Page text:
WHAT? I guess they decided to start early! I fumbled around with my Garmin watch and it began searching for satellites. Not an easy feat when you’re smack in the middle of downtown with skyscrapers around. There wasn’t a chance that thing was going to pick up a satellite in the next 20 seconds. I desperately held my arm up in the air as if that might help and even tried a few white-girl jumps to get my arm closer to the invisible satellites orbitting above. Failed. The race started and off we went. WHEEEE!! I love race starts, they never get old.
My Garmin continued to search for satellites for what turned out to be the first 1.5 miles, until all of the sudden, there was the dreaded “DING DING DING” of a train barricade coming down. “STOP RUNNERS!” shouted the officers as they formed their own little barricade across the tracks as if to prevent any renegade runners from darting across at the last moment. Although I had no idea how fast I was going, I was disappointed by the train’s appearance because I had a feeling I was going to get a PR if I kept up my pace. I really have no concept of pace unless I have a watch to monitor it, so all I knew was that I was near the front of the pack and I felt like maybe I was going faster than usual. Miraculously, my watch decided to find a satellite as the train slowly chugged by, so I was back in the know. Except since there were no mile markers that I saw, I really had no clue how much further I had to run.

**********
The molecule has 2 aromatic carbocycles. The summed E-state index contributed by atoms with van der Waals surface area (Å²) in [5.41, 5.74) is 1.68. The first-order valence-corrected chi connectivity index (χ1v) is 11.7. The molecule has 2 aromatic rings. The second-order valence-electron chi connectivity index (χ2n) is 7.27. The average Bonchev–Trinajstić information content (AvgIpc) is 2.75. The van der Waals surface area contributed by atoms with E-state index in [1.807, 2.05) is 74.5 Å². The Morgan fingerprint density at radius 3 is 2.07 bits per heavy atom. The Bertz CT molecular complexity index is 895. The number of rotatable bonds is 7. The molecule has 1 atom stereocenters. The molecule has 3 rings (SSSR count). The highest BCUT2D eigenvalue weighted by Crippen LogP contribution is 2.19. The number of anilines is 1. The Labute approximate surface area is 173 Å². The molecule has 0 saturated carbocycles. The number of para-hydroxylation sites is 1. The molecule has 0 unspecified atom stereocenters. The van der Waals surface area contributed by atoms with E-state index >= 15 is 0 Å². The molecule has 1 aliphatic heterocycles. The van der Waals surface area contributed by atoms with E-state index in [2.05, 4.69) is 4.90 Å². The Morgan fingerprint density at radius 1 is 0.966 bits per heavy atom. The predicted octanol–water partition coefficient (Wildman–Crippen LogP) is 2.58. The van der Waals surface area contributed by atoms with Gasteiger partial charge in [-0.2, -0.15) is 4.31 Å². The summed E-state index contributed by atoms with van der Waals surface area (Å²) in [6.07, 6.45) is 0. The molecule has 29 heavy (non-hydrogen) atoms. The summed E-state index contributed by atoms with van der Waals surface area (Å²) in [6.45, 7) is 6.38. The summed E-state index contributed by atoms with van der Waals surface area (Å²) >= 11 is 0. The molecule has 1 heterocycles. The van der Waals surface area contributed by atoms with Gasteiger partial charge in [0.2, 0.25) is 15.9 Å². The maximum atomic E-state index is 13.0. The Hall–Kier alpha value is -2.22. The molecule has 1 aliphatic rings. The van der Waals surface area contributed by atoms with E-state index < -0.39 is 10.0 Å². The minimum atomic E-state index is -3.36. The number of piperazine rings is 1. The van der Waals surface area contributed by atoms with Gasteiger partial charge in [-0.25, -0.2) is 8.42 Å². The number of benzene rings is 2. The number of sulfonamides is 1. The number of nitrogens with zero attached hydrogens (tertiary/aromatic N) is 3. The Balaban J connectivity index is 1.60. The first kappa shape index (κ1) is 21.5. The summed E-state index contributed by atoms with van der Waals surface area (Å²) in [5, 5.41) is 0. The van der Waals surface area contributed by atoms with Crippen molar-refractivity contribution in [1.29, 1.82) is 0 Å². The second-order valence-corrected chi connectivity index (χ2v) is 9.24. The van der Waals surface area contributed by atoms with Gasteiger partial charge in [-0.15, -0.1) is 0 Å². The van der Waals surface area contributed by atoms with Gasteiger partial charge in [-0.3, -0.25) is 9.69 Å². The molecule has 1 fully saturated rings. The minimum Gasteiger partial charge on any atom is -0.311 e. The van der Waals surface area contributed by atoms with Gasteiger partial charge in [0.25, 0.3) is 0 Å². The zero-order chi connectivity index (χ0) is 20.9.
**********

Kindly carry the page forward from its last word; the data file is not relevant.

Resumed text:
All of the sudden, I saw a marker for mile 6 for the 10K course, as the 10K and 5K courses came together at some point. What? That means there was only .2 mile left to get to the finish line. I looked ahead, and sure enough, there was the balloon arch signifying the end. I was totally confused, and prepared to turn off somewhere to finish the 5K because there was just no way I could be done already! Then I saw a sign for mile 13 for the half marathon, indicating there was only .1 mile left. I think it was then that I realized I was almost done, and I sprinted for the finish. Success! It turns out that after you run a marathon, a 5K seems incredibly, wonderfully short. I’ll take it!